Newborn photography is freaking adorable and oh so cute! When you get your little bundle of joy, you want to show them off. Unfortunately, as on point as your cell phone skills are, your photos probably do not compare much to those taken by a professional. Here are my tips and tricks to doing great DIY newborn photography. There is a reason those people are professionals, they know the ins and outs of lighting, equipment, editing and more importantly an eye for the shot. They can also be a bit pricey, so here are some things they do to land those precious shots that can easily be recreated by yourself with the right tools. This is in no way replacing a professional photographer, but when your pinching those pennies, this should help land you a satisfying shot.
Lighting – Use Natural Light
Lighting can make or break a photo. The trick with this one for newbies is to use natural light. Find an area in your house with a bit of room that has a window that lets in lots of light (ideally not direct sunlight). Then position your set up for that the scene facing the right corner of the window.
Use A Good Camera
A good camera does not mean you are going to take a good picture, but a poor quality camera will certainly hinder your shoot. A camera is an investment. Our family camera happens to be the Sony Alpha a6000, I had our extended family go in on it for my husbands birthday. It takes amazing video and is mirrorless, which means it’s not bulky and we take it everywhere. The auto mode is incredible, when I was just getting use to things, that is what I shot in. Auto mode does all the focusing and setting changes for me. I still sometimes shoot in it when I can’t take the time to setup and change settings, you know having a baby and all. Whatever you have, make sure you are shooting in the proper settings, if you don’t know what you are doing, shoot in “Auto Mode” for your DIY newborn photography. You should not do any photos you are hoping to print with a cell phone camera.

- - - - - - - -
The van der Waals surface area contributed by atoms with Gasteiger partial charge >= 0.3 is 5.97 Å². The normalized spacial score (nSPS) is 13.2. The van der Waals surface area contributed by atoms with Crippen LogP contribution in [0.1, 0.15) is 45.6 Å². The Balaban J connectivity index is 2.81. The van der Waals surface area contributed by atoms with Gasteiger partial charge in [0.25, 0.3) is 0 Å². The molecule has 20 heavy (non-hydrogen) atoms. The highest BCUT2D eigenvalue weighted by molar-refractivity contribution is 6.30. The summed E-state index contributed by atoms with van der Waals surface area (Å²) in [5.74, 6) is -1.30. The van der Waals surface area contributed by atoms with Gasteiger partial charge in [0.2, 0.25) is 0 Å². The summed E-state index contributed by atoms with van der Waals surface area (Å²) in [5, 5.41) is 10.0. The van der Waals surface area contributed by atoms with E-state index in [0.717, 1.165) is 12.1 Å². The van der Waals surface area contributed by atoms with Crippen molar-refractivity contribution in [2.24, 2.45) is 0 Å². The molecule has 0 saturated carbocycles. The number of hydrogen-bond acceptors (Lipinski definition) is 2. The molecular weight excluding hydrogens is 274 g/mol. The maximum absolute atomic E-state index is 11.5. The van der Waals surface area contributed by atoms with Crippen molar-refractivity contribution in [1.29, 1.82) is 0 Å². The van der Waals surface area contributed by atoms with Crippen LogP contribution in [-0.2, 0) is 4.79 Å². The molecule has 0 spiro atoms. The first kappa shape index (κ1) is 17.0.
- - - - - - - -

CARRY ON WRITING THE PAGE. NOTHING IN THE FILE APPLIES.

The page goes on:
Props and Setup Gear
Good props are important for DIY newborn photography. You should have on hand pillows (or a couch cushion), neutral sheets or blankets to use as backdrops, Headbands, hats and stuffed animals also add those finishing touches, but are not necessary. How I do my setup is one of two ways, I either use my armchair with a blanket draped over it so that you can’t tell it’s an arm chair, or I use a couch cushion on the floor with a blanket draped over it and stack a few more in the background so the blanket serves as the backdrop as well. Image here shows a zoomed out view to give an idea on the set-up. The key is not to have any of your living room, bedroom or wherever visible.
Rule of Thirds
The rule of thirds is a simple concept, picture your image with lines in it like a tic tac toe board, instead of centering your baby in the middle, choose one of the four points where the lines intersect.
Having the baby face towards the center of the image is a good thing to do as well. As the viewer finds the eyes and then follows where they would look.
As you can see from the image, there are two points of interest that intersect in this photo, the flower and the eye. This doesn’t have to be perfect when taking the picture as you can crop it after in an editing program.
Move Around and Take Lots of Shots
Ok, you got the perfect lighting, your set-up, baby locked into your rule of thirds and “click” done right? NO! Move your ass around the set before changing outfits, poses and backgrounds. Take pictures from different angles. Take a birds eye view, a close up of the face, looking over the face, etc. You will probably have over 100 images when your done and only about 10 of them will be perfect. That is completely normal for both DIY newborn photography and professionals. Don’t be afraid of that!
DIY Newborn Photography Editing
Now is when you do your cropping if needed to get those images looking great with the rule of thirds.
If you can navigate your way through Photoshop that’s perfect as there are easy steps you can follow to get some great effects. I personally love the vintage look, like in the photo. I used pointers from the tutorial below to get some great finished products.
If you don’t have Photoshop, here is a link that lists the top free photo editing programs.
Try to not go crazy with the sepia and vignettes and make it look like a bad western photo.
In the end, having the patience to do the set up and take lots of photos will make a huge difference. Anyone can take a good picture if they have the know-how.
Let me know what tips and tricks you have when taking a good photo.